“We put a lot of care to make sure it would please the hardcore fans,” said Letterman, who explained there are many Easter eggs throughout the film for fans to find. “It was a lot of care and collaboration with the original creators and other divisions of the Pokémon company, GameFreak, the creator of the cards, Ken Sugimori, the original artist who drew Pikachu for the first time. We sent him the concept art and he gave comments.”
In order to get the noir-style that is evident in the film, Letterman explained he pulled in things from 1940s noir movies like The Third Man and 1970s detective cop movies.
“We tried to incorporate this neo-noir look; I’m a huge fan of movies like the original Blade Runner and I grew up in Hawaii, so I was born and raised in this cross section of east meets west and I really wanted to make our city a mash up, a bridge between east and west, so that neo-noir look comes through,” said Letterman, shouting out John Mathieson for his work as the director of photography. “We shot in London, everything is location-based and then we dressed the buildings with that Tokyo style, so it’s a mashup of Tokyo and London.”
All of the movie is filmed on actual film to give an organic, gritty look and feel, so viewers could “feel like [the Pokémon] were actually alive,” Letterman said. All of the film was also shot on location—no green screen.
The film incorporated more than 50 unique Pokémon, meaning most of the cast was made up of CGI characters and that Smith was usually acting with something that wasn’t there.
“I had a little practice because I did this movie Jurassic World where I worked with CGI dinosaurs,” Smith said. “That was a little easier because all I had to do was run away screaming. This I had to interact in real time, so that made it difficult, but it was also more just a lot of fun. It reminded me of when I was a little kid, I used to play with imaginary friends or things like that. It wasn’t that different from playing pretend. The most challenging part was having to work off of something that wasn’t there, although Rob [Letterman] did try to make it an environment where I felt comfortable.”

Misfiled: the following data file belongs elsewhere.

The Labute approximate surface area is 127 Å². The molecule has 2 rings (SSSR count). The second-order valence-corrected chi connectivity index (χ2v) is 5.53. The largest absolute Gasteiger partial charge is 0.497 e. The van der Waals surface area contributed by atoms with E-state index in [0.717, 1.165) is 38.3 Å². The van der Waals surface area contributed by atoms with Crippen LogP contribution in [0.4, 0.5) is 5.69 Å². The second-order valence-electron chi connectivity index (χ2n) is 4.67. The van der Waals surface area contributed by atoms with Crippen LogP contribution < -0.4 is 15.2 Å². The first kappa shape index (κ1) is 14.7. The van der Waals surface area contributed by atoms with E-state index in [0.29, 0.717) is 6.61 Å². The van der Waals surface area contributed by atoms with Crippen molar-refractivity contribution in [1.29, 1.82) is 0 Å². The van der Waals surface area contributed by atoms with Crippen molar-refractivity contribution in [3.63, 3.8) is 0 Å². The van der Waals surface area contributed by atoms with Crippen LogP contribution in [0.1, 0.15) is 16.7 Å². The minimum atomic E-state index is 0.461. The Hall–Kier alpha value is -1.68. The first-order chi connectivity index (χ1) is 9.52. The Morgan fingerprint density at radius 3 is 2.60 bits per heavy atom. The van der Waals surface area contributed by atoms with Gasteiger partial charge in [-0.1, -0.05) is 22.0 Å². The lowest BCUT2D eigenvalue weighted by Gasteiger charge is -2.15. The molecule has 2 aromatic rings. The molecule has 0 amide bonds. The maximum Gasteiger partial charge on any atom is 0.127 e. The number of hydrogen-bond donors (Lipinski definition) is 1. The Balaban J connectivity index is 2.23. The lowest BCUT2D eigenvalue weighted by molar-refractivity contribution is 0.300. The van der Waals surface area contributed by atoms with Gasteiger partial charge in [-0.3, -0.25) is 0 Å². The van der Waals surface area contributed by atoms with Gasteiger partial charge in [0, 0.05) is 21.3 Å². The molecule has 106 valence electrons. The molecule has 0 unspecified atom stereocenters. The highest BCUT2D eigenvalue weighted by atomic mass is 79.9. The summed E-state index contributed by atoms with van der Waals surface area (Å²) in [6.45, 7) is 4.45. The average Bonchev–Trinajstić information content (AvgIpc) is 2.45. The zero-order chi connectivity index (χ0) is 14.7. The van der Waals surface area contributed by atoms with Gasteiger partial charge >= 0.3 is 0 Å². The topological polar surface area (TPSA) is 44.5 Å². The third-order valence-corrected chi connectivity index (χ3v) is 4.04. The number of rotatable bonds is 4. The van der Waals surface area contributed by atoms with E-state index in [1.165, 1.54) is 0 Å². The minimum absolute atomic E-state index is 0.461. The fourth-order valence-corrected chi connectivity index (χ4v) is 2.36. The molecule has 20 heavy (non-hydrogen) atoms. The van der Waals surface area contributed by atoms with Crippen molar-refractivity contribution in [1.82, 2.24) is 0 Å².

“Justice and I rehearsed with Ryan [Reynolds] early to just get the flow and the chemistry going and Ryan is such a genius at improv and elevating the script to something that wasn’t even on the page,” said Letterman. “We rehearsed a lot and then we rehearsed one more time in London with Kathryn, Justice and Ryan, with his crazy facial capture rig we built for his head and went through the whole script. Early on, we picked several pivotal scenes of character moments, the back and forth, they’re in this café just having coffee and the scene in the apartment. I had Ryan there that day, he would stand just to the side of me, acting. We mic’d him and then Justice would look at a hand puppet or tennis ball and they would riff back and forth in the shot. Justice had to keep his eyeline on something different, so it was just a very difficult thing.”
While working with the CGI on location proved difficult, having it all come together in the end and work cohesively was rewarding for Letterman.
“The overall experience was a lot of fun and because I was mixing my childhood with my work, it kind of made it less like work and more like a good time,” said Smith.
Detective Pikachu, a Legendary Pictures Production in association with Toho Co., Ltd., and distributed outside of Japan and China by Warner Bros. Pictures, brought Pokémon to life on the big screen on May 10.
Rob Letterman’s Top Three Pokémon
“It’d have to be Pikachu because my whole career is dependent on him right now,” he joked.
“He’s super cool and my son’s favorite.”
“That’s the personal favorite because I identify with Psyduck. When he gets confused or stressed out, he gets these headaches and they turn into mind explosions that could take out city blocks.”